Watch Me Entertain Myself!

Sacha Guitry once said, "You can pretend to be serious, but you can't pretend to be witty." Oh yes, I'm the great pretender.
(pilot episode: 20 January 2004)

Tuesday, June 03, 2008

Advice Squad

One morning I got a text message from Gibbs Cadiz. Two of our blogger-friends, Coy (CokskiBlue) and Joe (JoeBreaker), just recently graduated and Gibbs was planning a surprise blog entry for them. It’s an “Advice for the recent graduates” type of entry, and Gibbs wondered if I could contribute something. I immediately said yes, but asked if I can submit mine in the evening since my workload was pretty toxic that day. End day, I quickly typed my piece and immediately emailed it to Gibbs.

And then I checked out Gibb’s blog.

OMG! Gibbs had already posted an entry for Coy and Joe, featuring a speech delivered by the great Alan Alda. After reading it, I SMS’ed Gibbs: “Are you nuts? Alan Alda’s speech as an opening act? How the hell can we top that?!”

In fairness to Gibbs, he actually asked several of his friends to give their two-cents worth. And I loved the way he collated and put into context the various voices of his friends (not to mention his adroit editing of my piece). So while we may not have topped Alda, at least we gave our own Pinoy take on life after graduation (click here to read part 2 of Gibb’s series). It was generous of Gibbs to come up with those blog entries for Coy, Joe and other fresh graduates. And I enjoyed writing for it as much as I enjoyed reading the entries.

Meanwhile, I’m reposting here what I wrote for Coy and Joe.

* * * * *

TO THE CLASS OF 2008:

I’m no Baz Luhrmann, so pardon the crude facsimile.

To those entering the workforce, if there’s one advice I can offer you, it is this: Moisturize.

Make lots of mistakes when you’re young. You can still make mistakes when you’re older, but they’ll be more costly. But always make sure you learn from your mistakes.

Scratch your itches—as much as you can, as early as possible. When responsibilities are fewer and your movements freer, go and pursue as many different pursuits that interest you. If you have a lot, start earlier. If you’ve zoomed in on just several or a few, then you’ll have your whole life to pursue them longer. Or you’ll have the time and energy to discover new pursuits.

While you still have no idea of your monetary worth, choose that which interests you rather than what pays you more. When you’re older and you need the money more, then you will have the right to price yourself.

Learn to allot some me-time for yourself during the day. You can spend part of lunchtime reading a book, or taking a walk, or eating your lunch in the park. 15 to 20 minutes is enough—you’re not yet entitled to hour-long lunches.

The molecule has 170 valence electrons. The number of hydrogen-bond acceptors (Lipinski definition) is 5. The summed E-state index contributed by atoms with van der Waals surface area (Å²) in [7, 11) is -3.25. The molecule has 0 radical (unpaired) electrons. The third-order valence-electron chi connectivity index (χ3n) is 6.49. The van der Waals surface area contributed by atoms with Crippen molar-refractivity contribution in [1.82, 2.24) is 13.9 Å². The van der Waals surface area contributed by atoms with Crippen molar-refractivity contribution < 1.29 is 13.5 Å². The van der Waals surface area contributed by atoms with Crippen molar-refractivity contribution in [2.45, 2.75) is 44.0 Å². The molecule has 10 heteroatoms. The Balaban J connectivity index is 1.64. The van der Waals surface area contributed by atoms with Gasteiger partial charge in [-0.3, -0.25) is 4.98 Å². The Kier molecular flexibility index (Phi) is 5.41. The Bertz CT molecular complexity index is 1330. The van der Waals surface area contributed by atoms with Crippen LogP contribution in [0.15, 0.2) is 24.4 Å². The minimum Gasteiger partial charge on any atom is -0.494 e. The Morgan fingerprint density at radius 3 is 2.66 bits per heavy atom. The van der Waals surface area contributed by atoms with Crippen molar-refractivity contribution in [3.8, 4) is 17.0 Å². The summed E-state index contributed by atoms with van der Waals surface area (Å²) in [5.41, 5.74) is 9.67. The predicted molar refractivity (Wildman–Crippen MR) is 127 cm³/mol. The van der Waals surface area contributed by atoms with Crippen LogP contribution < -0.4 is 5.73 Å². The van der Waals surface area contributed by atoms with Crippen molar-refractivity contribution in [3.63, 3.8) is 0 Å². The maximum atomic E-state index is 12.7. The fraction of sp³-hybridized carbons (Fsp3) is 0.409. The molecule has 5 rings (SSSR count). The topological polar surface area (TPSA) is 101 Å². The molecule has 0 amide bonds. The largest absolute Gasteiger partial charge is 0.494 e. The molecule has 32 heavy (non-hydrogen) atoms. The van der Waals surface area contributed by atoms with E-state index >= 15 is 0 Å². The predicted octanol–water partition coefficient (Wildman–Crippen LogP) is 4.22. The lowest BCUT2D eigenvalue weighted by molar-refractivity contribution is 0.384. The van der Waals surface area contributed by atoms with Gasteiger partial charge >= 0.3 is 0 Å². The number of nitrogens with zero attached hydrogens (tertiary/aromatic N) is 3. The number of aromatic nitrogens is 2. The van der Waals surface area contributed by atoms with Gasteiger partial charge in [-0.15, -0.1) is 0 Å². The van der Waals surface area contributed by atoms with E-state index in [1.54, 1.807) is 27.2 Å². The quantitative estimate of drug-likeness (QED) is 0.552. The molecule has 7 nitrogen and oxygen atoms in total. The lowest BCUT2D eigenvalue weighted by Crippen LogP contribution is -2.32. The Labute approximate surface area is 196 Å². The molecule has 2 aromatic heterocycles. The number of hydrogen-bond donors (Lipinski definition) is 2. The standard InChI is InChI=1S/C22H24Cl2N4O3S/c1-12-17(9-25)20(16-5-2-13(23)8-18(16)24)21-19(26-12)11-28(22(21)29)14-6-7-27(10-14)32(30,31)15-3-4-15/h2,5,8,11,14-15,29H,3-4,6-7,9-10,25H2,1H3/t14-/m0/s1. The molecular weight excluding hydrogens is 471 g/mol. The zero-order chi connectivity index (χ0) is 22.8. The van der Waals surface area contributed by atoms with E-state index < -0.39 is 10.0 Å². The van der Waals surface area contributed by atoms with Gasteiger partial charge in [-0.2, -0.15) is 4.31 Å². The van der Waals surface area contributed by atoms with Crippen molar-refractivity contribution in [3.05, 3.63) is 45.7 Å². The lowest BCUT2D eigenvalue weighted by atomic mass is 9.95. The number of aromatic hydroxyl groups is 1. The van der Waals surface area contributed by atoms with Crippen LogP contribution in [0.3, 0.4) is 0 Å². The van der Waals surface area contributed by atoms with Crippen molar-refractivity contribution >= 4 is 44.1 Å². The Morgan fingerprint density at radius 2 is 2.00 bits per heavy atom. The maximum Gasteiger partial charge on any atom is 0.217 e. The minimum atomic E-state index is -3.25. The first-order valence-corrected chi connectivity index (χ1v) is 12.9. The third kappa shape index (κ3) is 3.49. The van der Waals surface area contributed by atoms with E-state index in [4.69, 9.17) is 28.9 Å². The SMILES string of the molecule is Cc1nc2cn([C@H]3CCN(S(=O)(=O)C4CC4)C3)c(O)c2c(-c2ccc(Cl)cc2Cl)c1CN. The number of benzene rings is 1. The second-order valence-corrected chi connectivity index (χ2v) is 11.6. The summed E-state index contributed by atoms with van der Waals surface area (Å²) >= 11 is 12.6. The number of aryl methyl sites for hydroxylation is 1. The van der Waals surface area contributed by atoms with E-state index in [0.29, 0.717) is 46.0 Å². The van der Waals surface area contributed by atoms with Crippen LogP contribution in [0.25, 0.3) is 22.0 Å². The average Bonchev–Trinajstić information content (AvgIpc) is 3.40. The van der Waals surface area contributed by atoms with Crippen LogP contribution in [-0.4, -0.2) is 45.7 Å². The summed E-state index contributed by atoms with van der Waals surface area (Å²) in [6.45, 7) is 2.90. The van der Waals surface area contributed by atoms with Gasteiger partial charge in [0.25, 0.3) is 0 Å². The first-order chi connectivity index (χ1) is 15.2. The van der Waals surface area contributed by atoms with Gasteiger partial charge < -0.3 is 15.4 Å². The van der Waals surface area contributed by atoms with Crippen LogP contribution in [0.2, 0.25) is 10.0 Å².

Prove yourself always. Employers will only value you if you value yourself and you value your work. Prove to yourself what you are capable of; and then you prove to others that they need you.

No one is indispensable. That’s why proving oneself is a lifelong task, even if only to yourself.

Never ask anyone how much his salary is, and never tell anyone how much you’re getting. (Although starting salaries are usually standard, when a fellow new hire asks you how much you’re getting, just say, “Starting salary.”)

Have fun. The job will take up most of your waking hours. If you’re not having fun, then where’s the fun in that?

This too shall pass. There are good days; there are bad days. There will be days when you’re crowned king of the world. Be humble; this too shall pass. There will be days when you just want the earth to open up and swallow you whole. Chin up; this too shall pass.

Never stop learning.

Learn how to shrug your shoulders. At the end of the day, it’s just a job. There are more important things in life; they’re the ones you leave behind in the morning and go home to at night during weekdays (and some weekends). Unless you join a call center and they put you in the graveyard shift. In either case—day job or night shift—the ravages of age will take its toll on your skin. So always moisturize.

* * * * *

Inspired by Baz Luhrmann’s “Everybody’s Free (To Wear Sunscreen)”

7 comments:

joelmcvie said...

To JHER: Sorry but I cannot edit portions of your comment; I can only "publish" or "reject" your comment. (Well, actually I can but it's such a tedious task, so....)

Thanks for the compliment. As for the rest of your queries, why don't you just email me?

R-yo said...

I have read Gibbs' post. What can I say. You guys are brilliant. You must be guidance counsellors in your past lives. Seriously. :-)

dyakks said...

bonggang bongga joel mcvie! in fairness may relevance kahit na hindi ako newly grad..ahahaha

joelmcvie said...

@R-YO & DYAKKS: Thanks, thanks. R-yo, that's the advantage of AGE, hahaha.

gibbs cadiz said...

teh, wala kang kupaz! even the title of this post is brilliant! hehe, thanks for the contrib. :)

fried-neurons said...

pssst... mas maganda speech ni jk rowling at harvard commencement. check mo sa http://harvardmagazine.com/go/jkrowling.html

Joe said...

thanks for the tips Mcvie! Hehe